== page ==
But environmentalists say the closure of the Tiwai Point smelter could help New Zealand’s push to become cleaner and greener. The smelter sucks up about 13% of New Zealand’s electricity and its closure will mean a greater proportion of the nation’s energy needs can be met from renewable sources.
Rio Tinto said it will wind down operations over the coming months and close the plant next August. It said the plant lost $30 million last year and is no longer economically viable due to high energy costs and a challenging outlook for aluminum.
Alf Barrios, the company’s aluminum chief executive, said it made the decision after failing to get a power price reduction that could have helped make the smelter viable.
He said the closure will have a “significant impact on employees, the community and our customers” and it will work with the region to mitigate the impacts of the closure.
New Zealand’s Finance Minister Grant Robertson said the closure had been a possibility for some time, especially after the government told Rio Tinto back in 2013 that it would stop providing taxpayer subsidies.
“Given the challenging economic situation caused by COVID-19 it is disappointing Rio Tinto has chosen to close the smelter at this time, especially given the support New Zealand has shown the company and how profitable they are globally,” Robertson said in a release.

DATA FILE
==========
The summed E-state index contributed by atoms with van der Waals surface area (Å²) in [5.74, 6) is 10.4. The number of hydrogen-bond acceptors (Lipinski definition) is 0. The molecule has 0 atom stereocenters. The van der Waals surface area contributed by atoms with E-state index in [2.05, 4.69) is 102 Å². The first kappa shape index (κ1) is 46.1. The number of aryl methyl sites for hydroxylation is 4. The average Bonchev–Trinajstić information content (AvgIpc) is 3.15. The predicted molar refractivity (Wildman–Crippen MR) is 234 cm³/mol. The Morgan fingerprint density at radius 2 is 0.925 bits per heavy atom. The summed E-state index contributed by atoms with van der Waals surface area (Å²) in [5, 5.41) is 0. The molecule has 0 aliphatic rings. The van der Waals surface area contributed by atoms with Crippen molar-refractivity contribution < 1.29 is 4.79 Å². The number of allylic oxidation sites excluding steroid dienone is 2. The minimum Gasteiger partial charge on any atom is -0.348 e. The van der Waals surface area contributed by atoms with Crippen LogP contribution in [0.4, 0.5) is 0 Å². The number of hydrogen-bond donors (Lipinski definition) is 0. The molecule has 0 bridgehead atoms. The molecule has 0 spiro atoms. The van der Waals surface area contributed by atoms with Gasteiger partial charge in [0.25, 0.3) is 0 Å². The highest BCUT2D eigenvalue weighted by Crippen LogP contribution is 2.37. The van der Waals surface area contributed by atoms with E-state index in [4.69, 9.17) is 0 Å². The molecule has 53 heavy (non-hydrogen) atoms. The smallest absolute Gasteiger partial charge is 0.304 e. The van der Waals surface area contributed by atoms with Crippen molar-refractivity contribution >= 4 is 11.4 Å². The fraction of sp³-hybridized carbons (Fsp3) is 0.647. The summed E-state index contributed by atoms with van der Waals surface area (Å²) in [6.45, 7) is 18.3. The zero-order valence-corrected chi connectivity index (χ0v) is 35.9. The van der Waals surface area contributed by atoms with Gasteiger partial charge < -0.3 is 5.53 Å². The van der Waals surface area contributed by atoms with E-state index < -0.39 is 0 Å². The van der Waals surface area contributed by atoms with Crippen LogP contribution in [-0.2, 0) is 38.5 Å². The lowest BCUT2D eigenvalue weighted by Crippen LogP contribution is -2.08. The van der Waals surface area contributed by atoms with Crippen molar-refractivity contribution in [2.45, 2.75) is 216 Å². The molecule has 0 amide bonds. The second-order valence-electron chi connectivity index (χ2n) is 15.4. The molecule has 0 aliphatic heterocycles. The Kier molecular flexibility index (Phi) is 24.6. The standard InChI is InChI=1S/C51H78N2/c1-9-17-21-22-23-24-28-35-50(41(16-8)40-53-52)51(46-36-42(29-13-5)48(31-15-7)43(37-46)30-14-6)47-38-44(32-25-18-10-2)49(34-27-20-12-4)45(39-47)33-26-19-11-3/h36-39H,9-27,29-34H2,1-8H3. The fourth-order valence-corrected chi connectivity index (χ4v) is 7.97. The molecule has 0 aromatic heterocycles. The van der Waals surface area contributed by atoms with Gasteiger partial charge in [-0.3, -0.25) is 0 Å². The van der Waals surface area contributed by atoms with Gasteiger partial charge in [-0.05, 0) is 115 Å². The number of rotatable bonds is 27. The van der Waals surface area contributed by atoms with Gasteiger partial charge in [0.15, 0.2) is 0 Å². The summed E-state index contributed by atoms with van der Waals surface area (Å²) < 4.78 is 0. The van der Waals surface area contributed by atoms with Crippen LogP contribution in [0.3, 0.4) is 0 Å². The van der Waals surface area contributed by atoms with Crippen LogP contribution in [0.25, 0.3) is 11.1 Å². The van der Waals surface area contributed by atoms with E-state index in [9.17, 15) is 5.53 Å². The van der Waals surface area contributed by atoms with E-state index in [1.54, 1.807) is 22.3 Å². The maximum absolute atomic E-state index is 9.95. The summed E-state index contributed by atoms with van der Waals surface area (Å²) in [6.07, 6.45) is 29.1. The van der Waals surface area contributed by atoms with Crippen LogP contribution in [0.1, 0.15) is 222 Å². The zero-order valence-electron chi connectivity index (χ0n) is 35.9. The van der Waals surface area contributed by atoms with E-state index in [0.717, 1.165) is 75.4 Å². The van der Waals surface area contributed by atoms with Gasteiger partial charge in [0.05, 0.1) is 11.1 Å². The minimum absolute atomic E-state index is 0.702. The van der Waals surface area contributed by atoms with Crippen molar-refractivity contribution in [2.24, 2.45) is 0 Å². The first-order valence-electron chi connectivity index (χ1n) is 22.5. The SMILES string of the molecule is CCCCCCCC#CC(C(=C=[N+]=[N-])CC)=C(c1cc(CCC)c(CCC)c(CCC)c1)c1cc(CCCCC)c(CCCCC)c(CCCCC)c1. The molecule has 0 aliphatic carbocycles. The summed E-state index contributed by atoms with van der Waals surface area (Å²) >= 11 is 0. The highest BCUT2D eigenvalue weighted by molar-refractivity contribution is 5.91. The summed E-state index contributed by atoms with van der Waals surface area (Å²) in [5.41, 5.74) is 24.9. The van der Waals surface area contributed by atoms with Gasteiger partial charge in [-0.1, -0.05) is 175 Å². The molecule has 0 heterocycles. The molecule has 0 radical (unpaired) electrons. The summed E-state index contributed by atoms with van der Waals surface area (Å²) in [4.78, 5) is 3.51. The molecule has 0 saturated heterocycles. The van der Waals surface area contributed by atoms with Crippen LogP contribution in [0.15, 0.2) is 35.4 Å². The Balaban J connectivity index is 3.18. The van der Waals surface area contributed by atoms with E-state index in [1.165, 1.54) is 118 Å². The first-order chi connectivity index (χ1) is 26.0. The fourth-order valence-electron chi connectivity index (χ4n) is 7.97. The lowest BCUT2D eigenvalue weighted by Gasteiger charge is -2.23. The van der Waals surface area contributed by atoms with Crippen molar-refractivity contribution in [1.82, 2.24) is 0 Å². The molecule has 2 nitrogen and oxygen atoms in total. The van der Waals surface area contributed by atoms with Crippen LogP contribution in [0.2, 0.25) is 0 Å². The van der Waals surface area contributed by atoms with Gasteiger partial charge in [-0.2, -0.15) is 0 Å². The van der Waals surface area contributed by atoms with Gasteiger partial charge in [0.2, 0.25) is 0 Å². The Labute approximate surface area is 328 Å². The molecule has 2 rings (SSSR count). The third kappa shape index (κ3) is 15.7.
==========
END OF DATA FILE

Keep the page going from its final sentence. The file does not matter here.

Greenpeace New Zealand’s executive director Russel Norman said the closure would release a huge amount of low-carbon and affordable power back onto the nation’s electricity grid.
“The Tiwai closure will mean cheaper power for New Zealand households. It also means there is more clean, renewable energy that can be used to power our cars and industries as we move to a zero-carbon economy,” Norman said in a release.
“This will cut climate emissions out of the transport and industrial sectors, while simultaneously helping to reduce New Zealand’s current account deficit by cutting the billions of dollars we spend on importing oil for the transport sector,” Norman said.
Rio Tinto, which is based in London and Australia, said the smelter employs 1,000 people directly and creates another 1,600 indirect jobs in the region. The New Zealand smelter is a joint venture between Rio Tinto, which owns 79%, and the Sumitomo Chemical Company, which owns 21%.